material penetrated into the lower mantle under NE
Asia (Ai et al., 2003). However, no tomographic
study of this was made using the new data set.
The availability of abundant teleseismic data recorded
by the portable seismic network enabled us to determine
the 3-D velocity structure beneath Changbai volcano
and investigate the origin of the volcano.
Figure 1a shows the distribution
of seismic stations used in this study. The portable
seismic network contains 19 broad-band seismic stations
equipped with Guralp 3T three-component digital seismometers
(Wu & Hetland,
1999; Hetland et al., 2004). In this work,
data from 3 permanent seismic stations, MDJ, HIA, and
BJT were also used (Figure 1a). These stations
are sited adjacent to the portable seismic network
and have recorded data since 1986. The 19 temporary
seismic stations were located around Changbai volcano
and were in operation from late June to September 1998.
Ten continued recording until April 1999 (Hetland
et al., 2004). The geometry of the subducting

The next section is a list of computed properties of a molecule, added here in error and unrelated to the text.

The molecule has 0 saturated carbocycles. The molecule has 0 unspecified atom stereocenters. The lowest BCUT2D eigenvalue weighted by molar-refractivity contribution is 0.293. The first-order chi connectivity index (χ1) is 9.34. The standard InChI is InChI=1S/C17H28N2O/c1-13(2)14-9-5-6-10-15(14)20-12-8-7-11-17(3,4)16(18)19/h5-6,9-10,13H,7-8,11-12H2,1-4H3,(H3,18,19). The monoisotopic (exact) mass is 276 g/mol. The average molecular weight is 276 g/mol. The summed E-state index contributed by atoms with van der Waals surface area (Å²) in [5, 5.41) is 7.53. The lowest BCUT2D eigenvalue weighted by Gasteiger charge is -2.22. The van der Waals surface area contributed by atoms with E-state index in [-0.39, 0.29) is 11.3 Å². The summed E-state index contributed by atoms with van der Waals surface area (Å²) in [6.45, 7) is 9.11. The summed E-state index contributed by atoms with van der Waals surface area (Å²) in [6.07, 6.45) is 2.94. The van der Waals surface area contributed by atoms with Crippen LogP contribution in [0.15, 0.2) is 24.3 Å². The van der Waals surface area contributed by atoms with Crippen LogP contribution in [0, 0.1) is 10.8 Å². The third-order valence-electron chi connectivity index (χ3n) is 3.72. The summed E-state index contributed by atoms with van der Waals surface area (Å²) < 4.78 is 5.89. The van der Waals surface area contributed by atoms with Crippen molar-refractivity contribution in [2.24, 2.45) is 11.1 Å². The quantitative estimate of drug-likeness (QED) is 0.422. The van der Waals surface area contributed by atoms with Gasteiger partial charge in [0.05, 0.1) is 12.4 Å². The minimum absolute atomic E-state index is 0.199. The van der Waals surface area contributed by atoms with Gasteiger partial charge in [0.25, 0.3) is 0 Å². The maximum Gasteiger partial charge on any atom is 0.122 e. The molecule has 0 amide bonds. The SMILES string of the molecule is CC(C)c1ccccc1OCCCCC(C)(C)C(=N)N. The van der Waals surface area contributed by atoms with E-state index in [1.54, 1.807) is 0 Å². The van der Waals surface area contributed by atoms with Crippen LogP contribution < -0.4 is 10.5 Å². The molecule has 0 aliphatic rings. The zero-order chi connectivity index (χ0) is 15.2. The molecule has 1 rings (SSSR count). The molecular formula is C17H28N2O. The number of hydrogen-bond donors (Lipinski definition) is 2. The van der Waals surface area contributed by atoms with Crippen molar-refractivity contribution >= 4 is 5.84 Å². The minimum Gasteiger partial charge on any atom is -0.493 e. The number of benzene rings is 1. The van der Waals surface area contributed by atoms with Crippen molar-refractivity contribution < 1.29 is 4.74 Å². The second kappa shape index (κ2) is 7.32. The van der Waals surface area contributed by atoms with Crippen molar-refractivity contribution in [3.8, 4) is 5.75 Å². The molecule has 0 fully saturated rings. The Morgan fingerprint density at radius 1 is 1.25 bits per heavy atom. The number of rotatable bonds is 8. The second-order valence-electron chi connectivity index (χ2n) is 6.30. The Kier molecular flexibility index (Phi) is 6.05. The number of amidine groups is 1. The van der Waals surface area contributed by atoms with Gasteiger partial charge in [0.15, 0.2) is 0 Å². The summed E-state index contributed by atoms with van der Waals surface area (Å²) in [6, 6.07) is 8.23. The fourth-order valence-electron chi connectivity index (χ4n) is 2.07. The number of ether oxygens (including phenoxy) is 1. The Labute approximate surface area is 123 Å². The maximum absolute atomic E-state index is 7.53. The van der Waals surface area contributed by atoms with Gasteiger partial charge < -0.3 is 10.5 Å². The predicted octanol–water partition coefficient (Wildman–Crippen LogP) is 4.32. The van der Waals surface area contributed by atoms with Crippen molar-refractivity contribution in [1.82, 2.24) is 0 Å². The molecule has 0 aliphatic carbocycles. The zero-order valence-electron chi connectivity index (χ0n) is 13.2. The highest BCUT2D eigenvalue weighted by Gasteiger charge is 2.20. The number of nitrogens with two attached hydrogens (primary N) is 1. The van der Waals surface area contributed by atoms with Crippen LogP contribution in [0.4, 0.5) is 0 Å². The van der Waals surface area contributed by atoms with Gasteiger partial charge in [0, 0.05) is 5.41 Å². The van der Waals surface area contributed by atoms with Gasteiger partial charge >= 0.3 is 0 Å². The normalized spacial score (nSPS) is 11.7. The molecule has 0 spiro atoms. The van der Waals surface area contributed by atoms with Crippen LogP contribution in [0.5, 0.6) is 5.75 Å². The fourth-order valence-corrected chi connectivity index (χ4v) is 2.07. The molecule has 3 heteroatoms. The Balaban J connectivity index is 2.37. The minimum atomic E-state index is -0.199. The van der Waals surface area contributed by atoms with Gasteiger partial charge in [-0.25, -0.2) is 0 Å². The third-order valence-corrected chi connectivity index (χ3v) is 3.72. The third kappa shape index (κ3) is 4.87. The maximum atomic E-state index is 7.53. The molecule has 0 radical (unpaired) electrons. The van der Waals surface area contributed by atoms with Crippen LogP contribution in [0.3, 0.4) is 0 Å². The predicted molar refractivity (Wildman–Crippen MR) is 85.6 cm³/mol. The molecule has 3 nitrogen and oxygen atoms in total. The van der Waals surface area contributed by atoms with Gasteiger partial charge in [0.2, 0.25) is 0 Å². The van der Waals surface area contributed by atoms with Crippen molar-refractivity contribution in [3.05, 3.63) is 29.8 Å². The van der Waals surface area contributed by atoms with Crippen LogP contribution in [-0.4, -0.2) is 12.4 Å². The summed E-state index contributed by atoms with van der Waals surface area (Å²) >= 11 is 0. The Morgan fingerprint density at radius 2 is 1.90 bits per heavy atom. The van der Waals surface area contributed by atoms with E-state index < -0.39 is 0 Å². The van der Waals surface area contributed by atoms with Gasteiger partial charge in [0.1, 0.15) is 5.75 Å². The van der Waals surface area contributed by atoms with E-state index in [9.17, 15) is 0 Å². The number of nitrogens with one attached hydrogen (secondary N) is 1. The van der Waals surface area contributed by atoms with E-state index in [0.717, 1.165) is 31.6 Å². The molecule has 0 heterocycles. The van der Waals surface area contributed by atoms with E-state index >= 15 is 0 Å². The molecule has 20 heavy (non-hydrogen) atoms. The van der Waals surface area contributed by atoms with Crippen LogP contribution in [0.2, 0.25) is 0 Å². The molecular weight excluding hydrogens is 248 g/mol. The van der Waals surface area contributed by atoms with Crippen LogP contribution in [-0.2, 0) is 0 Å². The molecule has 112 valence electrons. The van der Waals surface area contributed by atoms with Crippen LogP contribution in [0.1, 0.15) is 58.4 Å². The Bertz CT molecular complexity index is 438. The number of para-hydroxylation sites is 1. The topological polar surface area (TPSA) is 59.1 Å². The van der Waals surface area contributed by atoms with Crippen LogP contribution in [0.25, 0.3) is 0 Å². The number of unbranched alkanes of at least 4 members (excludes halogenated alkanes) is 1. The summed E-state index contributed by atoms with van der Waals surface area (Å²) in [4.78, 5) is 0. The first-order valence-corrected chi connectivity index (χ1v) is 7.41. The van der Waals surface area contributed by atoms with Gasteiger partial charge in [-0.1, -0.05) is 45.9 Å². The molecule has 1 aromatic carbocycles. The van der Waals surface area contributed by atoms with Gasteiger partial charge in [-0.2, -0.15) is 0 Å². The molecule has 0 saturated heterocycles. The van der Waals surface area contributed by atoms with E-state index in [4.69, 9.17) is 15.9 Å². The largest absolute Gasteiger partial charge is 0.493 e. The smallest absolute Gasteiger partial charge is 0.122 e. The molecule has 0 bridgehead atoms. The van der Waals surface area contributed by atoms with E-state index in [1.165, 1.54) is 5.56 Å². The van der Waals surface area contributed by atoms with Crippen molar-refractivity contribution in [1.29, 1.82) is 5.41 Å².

Pacific slab as estimated from the deep seismicity
by Gudmundsson & Sambridge (1998) is also
shown in Figure 1a.
Figure 1: (a) Locations
of 19 portable seismic stations (solid triangles) and
3 permanent stations (diamonds) used in this study.
Open triangles denote intraplate volcanoes. CB, Changbai;
LG, Longgang; XJD, Xianjindao; CUR, Ch’Uga-Ryong
(Simkin & Siebert, 1994). The dotted lines
show the depth contours of the Wadati-Benioff deep
seismic zone (Gudmundsson & Sambridge,
1998). (b) Epicentral locations of the 68 teleseismic
events (diamonds) used in this study. The triangle
denotes the center of the NE China Seismic Network.
P-wave arrival times were
hand-picked from high-quality original seismograms.
The resulting data set contains 548 high-quality P arrival
times from 68 teleseismic events (M > 4.8; Figure
1b). The events selected have a good azimuthal coverage
except in the Pacific Ocean and Russia. Except for
one event in Kamchatka that has an epicentral distance
of about 25°, all events lie in the range 30-90° from
The tomographic method of Zhao
et al. (1994)
was used to determine the 3-D P-wave velocity
(Vp) structure beneath Changbai volcano. Our
results (Figure 2) show a columnar low-velocity anomaly
extending to 400 km depth with a P-wave velocity
reduction of up to 3%. High-velocity anomalies are
visible in the mantle transition zone, and deep-focus
earthquakes occur at depths of 500-600 km beneath the
region, suggesting that the subducting Pacific slab